The most visible sign of this support came Thursday, October 11 from the hundreds of rainbow ribbons worn by HBS students as part of National Coming Out Day (NCOD), sponsored by the Lesbian, Gay, Bisexual, and Transgender Student Association (LGBTSA).
Other activities of the day included an e-mail sent to all sections explaining the event and candy and information handed out during lunch at Spangler Grille. Students could also fill out LGBT trivia sheets to win a prize up to $100. One question asked, “In how many states is ‘sexual orientation’ not protected by nondiscrimination housing and employment laws?” (Answer: 36)
NCOD, which began with a 1988 march in Washington, DC to support gay and lesbian rights, is held every October 11th in schools and organizations across the U.S. The event raises awareness for the gay community and strives to empower gay, lesbian, bisexual, transgender and allied Americans to live openly and honestly.
Matt Dunn (OF), this year’s organizer, commented on how the event relates to overall diversity at HBS. “In addition to giving visibility to the LGBT community, which is relatively small and not always visible, National Coming Out Day is one of the first campus-wide ‘diversity awareness’ events of the school year. It can really help set the tone for addressing diversity topics, particularly for RC sections.”
This sentiment was echoed by Lauren Mehler (NE): “HBS is so diverse that sometimes diversity itself falls into the background. We should remember that many people still struggle to be themselves and how important it is for us to continually support each other.”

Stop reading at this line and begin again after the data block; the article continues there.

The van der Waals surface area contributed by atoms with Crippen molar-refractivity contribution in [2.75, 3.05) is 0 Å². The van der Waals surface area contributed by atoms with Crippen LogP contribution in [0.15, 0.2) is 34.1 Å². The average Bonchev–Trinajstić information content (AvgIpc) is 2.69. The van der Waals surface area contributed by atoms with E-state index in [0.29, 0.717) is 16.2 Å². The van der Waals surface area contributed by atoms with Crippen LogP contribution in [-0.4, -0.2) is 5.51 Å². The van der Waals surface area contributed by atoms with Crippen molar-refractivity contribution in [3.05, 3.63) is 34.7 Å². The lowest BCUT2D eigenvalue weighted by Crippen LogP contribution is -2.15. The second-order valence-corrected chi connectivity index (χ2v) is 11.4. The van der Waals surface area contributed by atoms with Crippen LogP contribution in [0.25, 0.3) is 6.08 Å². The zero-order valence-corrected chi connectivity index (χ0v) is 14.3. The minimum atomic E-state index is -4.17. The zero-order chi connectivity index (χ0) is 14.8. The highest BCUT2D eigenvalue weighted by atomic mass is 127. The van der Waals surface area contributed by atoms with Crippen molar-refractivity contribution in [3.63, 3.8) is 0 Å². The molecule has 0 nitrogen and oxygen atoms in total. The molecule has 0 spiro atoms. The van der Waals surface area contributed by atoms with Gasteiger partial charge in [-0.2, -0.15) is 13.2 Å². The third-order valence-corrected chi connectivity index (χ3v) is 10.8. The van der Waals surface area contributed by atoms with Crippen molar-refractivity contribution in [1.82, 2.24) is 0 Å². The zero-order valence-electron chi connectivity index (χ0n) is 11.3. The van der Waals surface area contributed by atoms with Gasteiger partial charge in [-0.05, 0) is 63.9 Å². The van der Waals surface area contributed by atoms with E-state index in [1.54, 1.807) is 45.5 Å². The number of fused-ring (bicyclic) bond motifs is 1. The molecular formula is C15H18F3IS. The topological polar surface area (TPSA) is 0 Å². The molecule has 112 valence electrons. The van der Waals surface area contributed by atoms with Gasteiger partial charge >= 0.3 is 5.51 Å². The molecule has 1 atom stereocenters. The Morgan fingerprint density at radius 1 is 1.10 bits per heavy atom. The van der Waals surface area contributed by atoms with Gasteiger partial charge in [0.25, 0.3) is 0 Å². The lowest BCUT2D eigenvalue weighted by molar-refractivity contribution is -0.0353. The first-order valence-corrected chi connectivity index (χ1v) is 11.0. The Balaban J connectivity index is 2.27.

Many LGBT RC students chose to e-mail or speak to their sections about their personal experiences.
Straight students also used the day to express support for their LGBT counterparts. Along with her LGBT classmates, Liz Whitman (NB) spoke in section about what NCOD meant to her. She notes, “As an ally, and someone who has had numerous close gay friends and colleagues, I felt it was extremely important for me to stand up and emphasize that this event doesn’t have to be a political issue, but rather an opportunity to learn, discuss, and celebrate. I certainly had a few sectionmates probe me on my involvement, which I saw as another step in the right direction.”
For more information about the LGBTSA, HBS students can visit //www.studentclubs.hbs.edu/lgbt/ or e-mail co-presidents Evan Horowitz [OA] or Chris Pierce [OD].
John Wright is a contributing writer and member of the LGBTSA.